Location: Systematic Entomology LaboratoryTitle: Phylogenetics of host plant use in Australasian galling flies (Diptera: Fergusoninidae): Evolutionary patterns of host-shifting and gall morphology
|DAVIES, K. - University Of Adelaide|
|TAYLOR, G. - University Of Adelaide|
|GILBLIN DAVIS, ROBIN - University Of Florida|
|THORNHILL, ANDREW - Canberra|
|YEATES, DAVID - Canberra|
|PURCELL, MATTHEW - Australian Biological Control Laboratory, ARS|
|MAKINSON, JEFF - Australian Biological Control Laboratory, ARS|
|WINKLER, ISAAC - North Carolina State University|
Submitted to: Molecular Phylogenetics and Evolution
Publication Type: Peer Reviewed Journal
Publication Acceptance Date: 7/26/2017
Publication Date: N/A
Interpretive Summary: Plant-feeding insects are a significant threat to both agriculture and natural resource management and cause billions of dollars in economic losses annually. This research investigated specialization and the past history of host-plant affiliations of insects feeding on melaleucas and eucalypts. Results indicate a high degree of specificity in feeding by the insects and considerable constraints in shifting from one host plant to another. This research will be of interest to forest managers, ecologists, and evolutionary biologists.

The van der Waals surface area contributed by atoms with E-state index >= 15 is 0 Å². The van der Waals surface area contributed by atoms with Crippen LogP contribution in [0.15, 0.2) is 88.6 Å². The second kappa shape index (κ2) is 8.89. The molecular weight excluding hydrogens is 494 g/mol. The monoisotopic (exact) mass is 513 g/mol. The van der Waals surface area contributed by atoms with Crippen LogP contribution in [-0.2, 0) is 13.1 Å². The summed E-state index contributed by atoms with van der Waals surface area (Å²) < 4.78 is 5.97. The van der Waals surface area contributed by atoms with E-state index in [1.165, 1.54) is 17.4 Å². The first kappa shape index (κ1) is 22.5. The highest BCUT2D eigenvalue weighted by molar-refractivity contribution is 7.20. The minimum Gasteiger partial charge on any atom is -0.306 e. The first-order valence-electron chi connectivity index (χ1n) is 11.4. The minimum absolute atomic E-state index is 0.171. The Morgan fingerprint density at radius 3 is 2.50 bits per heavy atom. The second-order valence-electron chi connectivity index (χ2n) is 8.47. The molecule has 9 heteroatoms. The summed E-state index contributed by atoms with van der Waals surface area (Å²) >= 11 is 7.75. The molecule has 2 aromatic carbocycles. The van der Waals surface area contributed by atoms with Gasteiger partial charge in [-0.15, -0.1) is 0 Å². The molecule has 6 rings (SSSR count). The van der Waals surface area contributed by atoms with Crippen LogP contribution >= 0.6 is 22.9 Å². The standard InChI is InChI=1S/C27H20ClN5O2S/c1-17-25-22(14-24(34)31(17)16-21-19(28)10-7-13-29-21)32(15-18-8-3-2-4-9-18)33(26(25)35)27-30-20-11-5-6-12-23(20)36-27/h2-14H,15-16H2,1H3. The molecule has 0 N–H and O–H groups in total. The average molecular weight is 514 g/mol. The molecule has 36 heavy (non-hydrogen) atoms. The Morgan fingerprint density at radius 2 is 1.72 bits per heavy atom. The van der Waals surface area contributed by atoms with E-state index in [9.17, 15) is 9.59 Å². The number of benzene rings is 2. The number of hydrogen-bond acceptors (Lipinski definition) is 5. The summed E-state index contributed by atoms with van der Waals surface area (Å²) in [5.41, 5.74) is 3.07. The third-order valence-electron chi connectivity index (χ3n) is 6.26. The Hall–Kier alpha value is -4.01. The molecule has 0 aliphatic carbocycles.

Technical Abstract: Plant-feeding insects are a hyper-diverse assemblage perhaps accounting for roughly 25% of terrestrial metazoans. Commonly, closely related phytophagous insects feed on closely related plant species. This pattern may occur through cospeciation with the plant lineage, or, by independent speciation events coupled with host switching to closely related plant species. We investigated phylogenetic relationships of Fergusonina (Diptera: Fergusoninidae)- Fergusobia (Tylenchida: Neotylinchidae) mutualists and their host plants (Myrtaceae) in order to assess the role of fergusoninid-host plant cospeciation in fergusoninid diversification. A DNA barcoding approach using COI data from 126 Fergusonina specimens from 5 gall types on 64 host plant species indicated approximately 80 fly species. Phylogenetic analysis using nuclear and mitochondrial genes revealed host genus-restricted clades but also clear evidence of multiple colonizations of both host plant genus and host species. Comparison of the Fergusonina tree topology with that from the Myrtaceae phylogeny found little evidence of concordance even within host genus-restricted clades. Molecular dating of the fly and host trees indicated that most fly diversification occurred within the past 12 my while most Myrtaceae host lineage divergences occurred prior to 10 mya. These findings add to previous reports that cospeciation of plant-feeding insects with host plants has not been the primary generator of diversity in phytophagous insects.